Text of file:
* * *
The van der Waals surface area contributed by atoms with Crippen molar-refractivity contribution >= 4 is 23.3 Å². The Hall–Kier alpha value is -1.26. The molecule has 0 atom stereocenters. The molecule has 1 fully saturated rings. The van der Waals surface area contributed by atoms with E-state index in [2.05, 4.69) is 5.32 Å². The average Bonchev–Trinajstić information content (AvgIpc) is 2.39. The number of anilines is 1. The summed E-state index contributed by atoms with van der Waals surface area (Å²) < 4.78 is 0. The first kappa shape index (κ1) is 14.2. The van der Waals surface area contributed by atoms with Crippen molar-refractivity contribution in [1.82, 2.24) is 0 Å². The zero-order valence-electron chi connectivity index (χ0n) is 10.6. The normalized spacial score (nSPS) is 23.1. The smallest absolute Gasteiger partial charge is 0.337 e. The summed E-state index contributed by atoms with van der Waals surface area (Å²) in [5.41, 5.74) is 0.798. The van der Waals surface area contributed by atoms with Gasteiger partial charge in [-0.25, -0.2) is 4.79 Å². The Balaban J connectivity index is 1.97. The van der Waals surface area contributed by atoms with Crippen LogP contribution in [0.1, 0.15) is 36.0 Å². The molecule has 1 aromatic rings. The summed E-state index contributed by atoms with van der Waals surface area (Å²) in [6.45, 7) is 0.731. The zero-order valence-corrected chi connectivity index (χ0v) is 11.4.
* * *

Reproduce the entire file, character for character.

The van der Waals surface area contributed by atoms with Crippen molar-refractivity contribution >= 4 is 23.3 Å². The Hall–Kier alpha value is -1.26. The molecule has 0 atom stereocenters. The molecule has 1 fully saturated rings. The van der Waals surface area contributed by atoms with E-state index in [2.05, 4.69) is 5.32 Å². The average Bonchev–Trinajstić information content (AvgIpc) is 2.39. The number of anilines is 1. The summed E-state index contributed by atoms with van der Waals surface area (Å²) < 4.78 is 0. The first kappa shape index (κ1) is 14.2. The van der Waals surface area contributed by atoms with Crippen molar-refractivity contribution in [1.82, 2.24) is 0 Å². The zero-order valence-electron chi connectivity index (χ0n) is 10.6. The normalized spacial score (nSPS) is 23.1. The smallest absolute Gasteiger partial charge is 0.337 e. The summed E-state index contributed by atoms with van der Waals surface area (Å²) in [5.41, 5.74) is 0.798. The van der Waals surface area contributed by atoms with Gasteiger partial charge in [-0.25, -0.2) is 4.79 Å². The Balaban J connectivity index is 1.97. The van der Waals surface area contributed by atoms with Crippen LogP contribution in [0.1, 0.15) is 36.0 Å². The molecule has 1 aromatic rings. The summed E-state index contributed by atoms with van der Waals surface area (Å²) in [6.45, 7) is 0.731. The zero-order valence-corrected chi connectivity index (χ0v) is 11.4.